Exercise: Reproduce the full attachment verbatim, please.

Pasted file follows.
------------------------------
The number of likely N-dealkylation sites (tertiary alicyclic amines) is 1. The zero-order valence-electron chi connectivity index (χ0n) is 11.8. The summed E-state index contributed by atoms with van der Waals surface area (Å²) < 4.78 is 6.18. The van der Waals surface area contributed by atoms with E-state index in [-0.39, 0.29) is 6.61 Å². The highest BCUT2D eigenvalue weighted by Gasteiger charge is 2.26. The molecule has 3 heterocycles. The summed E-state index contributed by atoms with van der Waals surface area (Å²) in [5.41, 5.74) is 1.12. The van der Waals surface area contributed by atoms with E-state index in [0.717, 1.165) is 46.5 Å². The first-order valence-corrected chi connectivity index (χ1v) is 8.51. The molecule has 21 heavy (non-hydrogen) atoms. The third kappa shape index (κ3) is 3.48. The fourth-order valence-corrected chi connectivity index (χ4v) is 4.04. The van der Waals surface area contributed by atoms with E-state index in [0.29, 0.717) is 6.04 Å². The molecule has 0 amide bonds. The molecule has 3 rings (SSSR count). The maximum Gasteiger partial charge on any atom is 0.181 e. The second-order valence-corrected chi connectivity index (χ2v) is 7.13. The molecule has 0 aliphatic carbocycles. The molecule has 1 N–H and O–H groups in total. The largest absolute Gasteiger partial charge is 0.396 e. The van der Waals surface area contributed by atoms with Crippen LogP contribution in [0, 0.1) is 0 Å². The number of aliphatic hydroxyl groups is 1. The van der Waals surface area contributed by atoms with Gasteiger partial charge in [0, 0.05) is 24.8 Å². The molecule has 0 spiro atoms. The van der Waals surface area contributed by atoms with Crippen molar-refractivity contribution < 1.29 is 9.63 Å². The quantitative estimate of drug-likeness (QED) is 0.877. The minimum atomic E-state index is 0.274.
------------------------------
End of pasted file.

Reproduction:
The number of likely N-dealkylation sites (tertiary alicyclic amines) is 1. The zero-order valence-electron chi connectivity index (χ0n) is 11.8. The summed E-state index contributed by atoms with van der Waals surface area (Å²) < 4.78 is 6.18. The van der Waals surface area contributed by atoms with E-state index in [-0.39, 0.29) is 6.61 Å². The highest BCUT2D eigenvalue weighted by Gasteiger charge is 2.26. The molecule has 3 heterocycles. The summed E-state index contributed by atoms with van der Waals surface area (Å²) in [5.41, 5.74) is 1.12. The van der Waals surface area contributed by atoms with E-state index in [0.717, 1.165) is 46.5 Å². The first-order valence-corrected chi connectivity index (χ1v) is 8.51. The molecule has 21 heavy (non-hydrogen) atoms. The third kappa shape index (κ3) is 3.48. The fourth-order valence-corrected chi connectivity index (χ4v) is 4.04. The van der Waals surface area contributed by atoms with E-state index in [0.29, 0.717) is 6.04 Å². The molecule has 0 amide bonds. The molecule has 3 rings (SSSR count). The maximum Gasteiger partial charge on any atom is 0.181 e. The second-order valence-corrected chi connectivity index (χ2v) is 7.13. The molecule has 0 aliphatic carbocycles. The molecule has 1 N–H and O–H groups in total. The largest absolute Gasteiger partial charge is 0.396 e. The van der Waals surface area contributed by atoms with Crippen LogP contribution in [0, 0.1) is 0 Å². The number of aliphatic hydroxyl groups is 1. The van der Waals surface area contributed by atoms with Gasteiger partial charge in [0, 0.05) is 24.8 Å². The molecule has 0 spiro atoms. The van der Waals surface area contributed by atoms with Crippen molar-refractivity contribution < 1.29 is 9.63 Å². The quantitative estimate of drug-likeness (QED) is 0.877. The minimum atomic E-state index is 0.274.